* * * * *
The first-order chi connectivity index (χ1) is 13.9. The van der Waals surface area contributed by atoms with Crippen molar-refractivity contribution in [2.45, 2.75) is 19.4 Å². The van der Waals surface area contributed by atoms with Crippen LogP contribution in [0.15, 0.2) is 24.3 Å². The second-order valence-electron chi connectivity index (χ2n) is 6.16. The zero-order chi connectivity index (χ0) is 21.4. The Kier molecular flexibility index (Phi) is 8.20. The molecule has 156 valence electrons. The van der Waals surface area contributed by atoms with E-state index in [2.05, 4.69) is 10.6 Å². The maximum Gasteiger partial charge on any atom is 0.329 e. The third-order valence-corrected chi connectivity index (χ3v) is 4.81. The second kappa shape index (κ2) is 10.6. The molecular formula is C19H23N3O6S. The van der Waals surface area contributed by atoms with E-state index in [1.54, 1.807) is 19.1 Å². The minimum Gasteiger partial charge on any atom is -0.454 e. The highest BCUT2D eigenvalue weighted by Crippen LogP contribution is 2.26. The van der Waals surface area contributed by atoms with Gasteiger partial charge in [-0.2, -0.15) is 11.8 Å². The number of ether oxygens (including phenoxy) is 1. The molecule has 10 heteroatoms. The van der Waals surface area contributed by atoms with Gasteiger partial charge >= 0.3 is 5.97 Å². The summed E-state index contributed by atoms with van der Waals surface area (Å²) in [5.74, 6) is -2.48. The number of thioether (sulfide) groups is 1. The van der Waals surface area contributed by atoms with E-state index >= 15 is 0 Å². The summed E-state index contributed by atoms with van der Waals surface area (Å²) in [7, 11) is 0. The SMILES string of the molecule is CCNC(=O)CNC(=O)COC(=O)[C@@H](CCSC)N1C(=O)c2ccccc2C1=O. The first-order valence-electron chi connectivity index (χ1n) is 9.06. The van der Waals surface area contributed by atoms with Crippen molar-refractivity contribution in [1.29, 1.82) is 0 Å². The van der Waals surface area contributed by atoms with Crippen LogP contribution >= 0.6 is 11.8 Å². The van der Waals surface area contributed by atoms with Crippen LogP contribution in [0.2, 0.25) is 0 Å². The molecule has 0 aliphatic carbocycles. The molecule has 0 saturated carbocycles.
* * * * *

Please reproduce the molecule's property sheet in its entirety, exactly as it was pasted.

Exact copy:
The first-order chi connectivity index (χ1) is 13.9. The van der Waals surface area contributed by atoms with Crippen molar-refractivity contribution in [2.45, 2.75) is 19.4 Å². The van der Waals surface area contributed by atoms with Crippen LogP contribution in [0.15, 0.2) is 24.3 Å². The second-order valence-electron chi connectivity index (χ2n) is 6.16. The zero-order chi connectivity index (χ0) is 21.4. The Kier molecular flexibility index (Phi) is 8.20. The molecule has 156 valence electrons. The van der Waals surface area contributed by atoms with E-state index in [2.05, 4.69) is 10.6 Å². The maximum Gasteiger partial charge on any atom is 0.329 e. The third-order valence-corrected chi connectivity index (χ3v) is 4.81. The second kappa shape index (κ2) is 10.6. The molecular formula is C19H23N3O6S. The van der Waals surface area contributed by atoms with E-state index in [1.54, 1.807) is 19.1 Å². The minimum Gasteiger partial charge on any atom is -0.454 e. The highest BCUT2D eigenvalue weighted by Crippen LogP contribution is 2.26. The van der Waals surface area contributed by atoms with Gasteiger partial charge in [-0.2, -0.15) is 11.8 Å². The number of ether oxygens (including phenoxy) is 1. The molecule has 10 heteroatoms. The van der Waals surface area contributed by atoms with Gasteiger partial charge >= 0.3 is 5.97 Å². The summed E-state index contributed by atoms with van der Waals surface area (Å²) in [5.74, 6) is -2.48. The number of thioether (sulfide) groups is 1. The van der Waals surface area contributed by atoms with E-state index >= 15 is 0 Å². The summed E-state index contributed by atoms with van der Waals surface area (Å²) in [7, 11) is 0. The SMILES string of the molecule is CCNC(=O)CNC(=O)COC(=O)[C@@H](CCSC)N1C(=O)c2ccccc2C1=O. The first-order valence-electron chi connectivity index (χ1n) is 9.06. The van der Waals surface area contributed by atoms with Crippen molar-refractivity contribution in [1.29, 1.82) is 0 Å². The van der Waals surface area contributed by atoms with Crippen LogP contribution >= 0.6 is 11.8 Å². The van der Waals surface area contributed by atoms with Crippen LogP contribution in [0.2, 0.25) is 0 Å². The molecule has 0 aliphatic carbocycles. The molecule has 0 saturated carbocycles.